2000 Mercury Mountaineer V8 Four Wheel Drive Automatic 178000 miles
Hello out there! I am happy to see a forum I can send my problems too with good results. I hear you guys are the best. My question is about my 2000 Mountaineer with a 5.0 engine. I was driving home from work a week ago and suddenly my radio was like being turned on & off by itself. A few seconds later it went off completely. Next at every street light upon stopping at the red ones, I had very little response upon accelelrating. I had to feather the gas pedal in fear of losing power & the engine dieing out. I knew I was losing power to the spark control somewhere. It took me 35 minutes to get home signing of great relief. The trip to my work has its downs from very poor neighborhoods to pass through everyday. It seems when I was able to hook up a battery charger the meter would set at a 12 amp charge for a few minutes, & then completely shut down. I tried that 4 times getting the same results. I hear tell if charging a battery & if you can get the engine running you can hook up a volt meter to it. First in the DC mode and read if 13.5 volts are reading in the idle mode (800 RPMs) & then next switch it to the AC mode to see if a reading shows other than a blank. If a reading shows that will mean a diode is bad causing the backflow in the design of the system correct? Its seems to me bothe the battery & alternator could be bad. It had corrosion on the two battery lugs and the alternator looks very dirty and old, too
Thanks for any help out ther!
You will need to clean all the terminals and bench charge the battery, then get a load test done, this is the only true test for a battery to show its condition, if you can get the alternator bench tested as well, but if that is not possible, with the battery fully charged and in good condition you will be wanting around 13.5 V charge rate with lights and Acc off.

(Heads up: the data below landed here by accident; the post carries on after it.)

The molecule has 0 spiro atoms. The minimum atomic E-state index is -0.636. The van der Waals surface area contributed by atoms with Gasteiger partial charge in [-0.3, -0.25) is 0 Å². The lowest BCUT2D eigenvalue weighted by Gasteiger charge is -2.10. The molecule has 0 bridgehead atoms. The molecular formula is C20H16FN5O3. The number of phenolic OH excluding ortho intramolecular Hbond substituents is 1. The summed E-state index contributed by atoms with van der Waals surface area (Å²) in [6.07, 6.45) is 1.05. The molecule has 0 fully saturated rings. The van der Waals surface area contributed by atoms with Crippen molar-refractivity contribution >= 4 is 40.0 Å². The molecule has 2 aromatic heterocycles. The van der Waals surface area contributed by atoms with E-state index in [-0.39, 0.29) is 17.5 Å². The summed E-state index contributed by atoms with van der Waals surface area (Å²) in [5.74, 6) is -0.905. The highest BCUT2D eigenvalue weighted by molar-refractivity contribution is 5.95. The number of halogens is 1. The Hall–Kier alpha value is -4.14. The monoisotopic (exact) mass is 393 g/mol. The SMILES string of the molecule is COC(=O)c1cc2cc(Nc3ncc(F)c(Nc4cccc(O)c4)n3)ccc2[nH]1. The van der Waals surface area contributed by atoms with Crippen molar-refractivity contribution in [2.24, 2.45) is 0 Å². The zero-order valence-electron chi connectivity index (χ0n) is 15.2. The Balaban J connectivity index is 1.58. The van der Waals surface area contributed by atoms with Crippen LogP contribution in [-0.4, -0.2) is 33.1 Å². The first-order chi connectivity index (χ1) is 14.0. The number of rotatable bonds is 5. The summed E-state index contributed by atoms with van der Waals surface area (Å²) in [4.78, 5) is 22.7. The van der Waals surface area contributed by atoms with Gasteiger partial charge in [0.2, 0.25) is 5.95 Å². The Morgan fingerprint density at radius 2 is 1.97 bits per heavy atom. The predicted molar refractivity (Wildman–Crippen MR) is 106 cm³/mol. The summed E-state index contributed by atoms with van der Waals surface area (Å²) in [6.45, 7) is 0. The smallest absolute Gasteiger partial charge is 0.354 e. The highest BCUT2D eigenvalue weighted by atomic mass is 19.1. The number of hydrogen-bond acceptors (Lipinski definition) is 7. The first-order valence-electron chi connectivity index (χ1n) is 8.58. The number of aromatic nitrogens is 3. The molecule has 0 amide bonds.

November, 12, 2009 AT 7:32 PM
This is an old one but worth the try.
(Battery or Alternator)?
Loosen one of your battery cables so it can be taken off easily but it will make enough contact to start the engine.
Make sure all the running lights are " OFF" (Headlights, Taillights, etc.) WHY? ≫ If this proves your alternator is o.K. You will blow out the bulbs. Guaranteed < <.
Start the engine and briefly remove the loose battery cable.
If the engine dies out. It is your alternator.
If not and the engine continues to run, it's your battery.
The battery is only needed to start th engine. Once it starts the alternator kicks in and supplies all the needed power to keep the engine running.
I did that little trick years ago and it answered my question of " alternator or battery" every time.
AGAIN, MAKE SURE ALL THE LIGHTS ARE OFF, BECAUSE OF THE REASON STATED ABOVE.
I blew out my headlights and taillights once doing this little trick.
I do have to say 9 times out of 10 it was the battery.
From what you described it seems to me it is your battery.
Although the alternator may look dirty and old, they are sometimes like a " Timex Watch".
It takes a lickin' but keeps on tickin'.
Good Luck; Rick
November, 12, 2009 AT 8:46 PM
DO NOT REMOVE THE BATTERY CABLE WITH THE ENGINE RUNNING, You will run the risk of damaging the alternator, regulator and the voltage spike may do serious damage to the ECU, Never remove the battery cable with the engine running!
November, 13, 2009 AT 9:46 AM
If you remove your battery cable " briefly" when the engine is running you will not do any damage to any components at all. The key word is " BRIEFLY". Just a few seconds with the battery cable removed will tell you what you want to know without causing any damage to your alternator or regulator. Also, you will not have a voltage spike which may do serious damage to the ECU.
Pull the cable off " BRIEFLY". For one-two seconds. If the engine dies it is your alternator, if not it's your battery.
It only takes 1 -2 seconds for the answer your looking for and put the battery cable right back on.
I have done this many, many times without having any damage to any other components at all.
I have been pulling one battery cable off to have the engine die (Alternator Problem) or continue running (Battery Problem) since the early 70's. I was shown that maneuver by an " old" mechanic who was in his sixties back then. I only had one situation where I blew out both headlights because they were on when I pulled the cable off.
I guess I have been pretty lucky through the years.
Oh well, like they say. With automobiles you can learn something " new" now and then!
I appreciate the link for the information Mark.
Ftwpjw - Although I have never had a major damage situation performing what I suggested.I hope you waited and did not pull the battery cable off!
My sincere apologies to you.
I would follow Mark's suggestions or if you have a Advance Auto near your location they will check your battery and alternator free of charge. They also provide a OBD-II Trouble Code Scan free of charge if you ever have trouble with the (CEL) Check Engine Light on.
Take care Mark and good luck ftwpjw with diagnosing your problem with your (Alternator) or (Battery).